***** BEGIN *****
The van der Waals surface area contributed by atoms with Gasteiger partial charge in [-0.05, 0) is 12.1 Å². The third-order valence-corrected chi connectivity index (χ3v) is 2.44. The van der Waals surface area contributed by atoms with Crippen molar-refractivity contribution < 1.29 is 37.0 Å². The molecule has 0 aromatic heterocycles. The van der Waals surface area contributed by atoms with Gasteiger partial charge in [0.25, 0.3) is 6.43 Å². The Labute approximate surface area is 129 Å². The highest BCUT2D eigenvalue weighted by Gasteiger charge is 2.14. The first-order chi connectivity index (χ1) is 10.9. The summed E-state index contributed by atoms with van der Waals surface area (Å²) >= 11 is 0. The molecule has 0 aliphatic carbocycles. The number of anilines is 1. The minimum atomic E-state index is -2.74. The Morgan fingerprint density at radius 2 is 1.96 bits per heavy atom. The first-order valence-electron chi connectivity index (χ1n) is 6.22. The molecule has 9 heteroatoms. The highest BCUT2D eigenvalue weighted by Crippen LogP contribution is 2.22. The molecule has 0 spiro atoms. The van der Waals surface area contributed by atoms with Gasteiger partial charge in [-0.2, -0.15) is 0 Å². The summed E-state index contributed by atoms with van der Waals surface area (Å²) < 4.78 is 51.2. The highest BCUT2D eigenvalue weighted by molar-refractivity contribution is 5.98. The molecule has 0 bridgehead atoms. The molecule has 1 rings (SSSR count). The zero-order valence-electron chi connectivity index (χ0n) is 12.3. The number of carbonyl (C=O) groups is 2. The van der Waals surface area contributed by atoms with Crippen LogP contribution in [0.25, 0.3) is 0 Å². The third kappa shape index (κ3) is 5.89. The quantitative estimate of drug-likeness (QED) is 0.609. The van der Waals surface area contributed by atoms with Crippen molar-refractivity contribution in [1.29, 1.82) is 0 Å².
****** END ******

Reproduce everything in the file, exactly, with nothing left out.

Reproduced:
The van der Waals surface area contributed by atoms with Gasteiger partial charge in [-0.05, 0) is 12.1 Å². The third-order valence-corrected chi connectivity index (χ3v) is 2.44. The van der Waals surface area contributed by atoms with Crippen molar-refractivity contribution < 1.29 is 37.0 Å². The molecule has 0 aromatic heterocycles. The van der Waals surface area contributed by atoms with Gasteiger partial charge in [0.25, 0.3) is 6.43 Å². The Labute approximate surface area is 129 Å². The highest BCUT2D eigenvalue weighted by Gasteiger charge is 2.14. The first-order chi connectivity index (χ1) is 10.9. The summed E-state index contributed by atoms with van der Waals surface area (Å²) >= 11 is 0. The molecule has 0 aliphatic carbocycles. The number of anilines is 1. The minimum atomic E-state index is -2.74. The Morgan fingerprint density at radius 2 is 1.96 bits per heavy atom. The first-order valence-electron chi connectivity index (χ1n) is 6.22. The molecule has 9 heteroatoms. The highest BCUT2D eigenvalue weighted by Crippen LogP contribution is 2.22. The molecule has 0 spiro atoms. The van der Waals surface area contributed by atoms with Gasteiger partial charge in [-0.2, -0.15) is 0 Å². The summed E-state index contributed by atoms with van der Waals surface area (Å²) < 4.78 is 51.2. The highest BCUT2D eigenvalue weighted by molar-refractivity contribution is 5.98. The molecule has 0 bridgehead atoms. The molecule has 1 rings (SSSR count). The zero-order valence-electron chi connectivity index (χ0n) is 12.3. The number of carbonyl (C=O) groups is 2. The van der Waals surface area contributed by atoms with Crippen LogP contribution in [0.25, 0.3) is 0 Å². The third kappa shape index (κ3) is 5.89. The quantitative estimate of drug-likeness (QED) is 0.609. The van der Waals surface area contributed by atoms with Crippen molar-refractivity contribution in [1.29, 1.82) is 0 Å².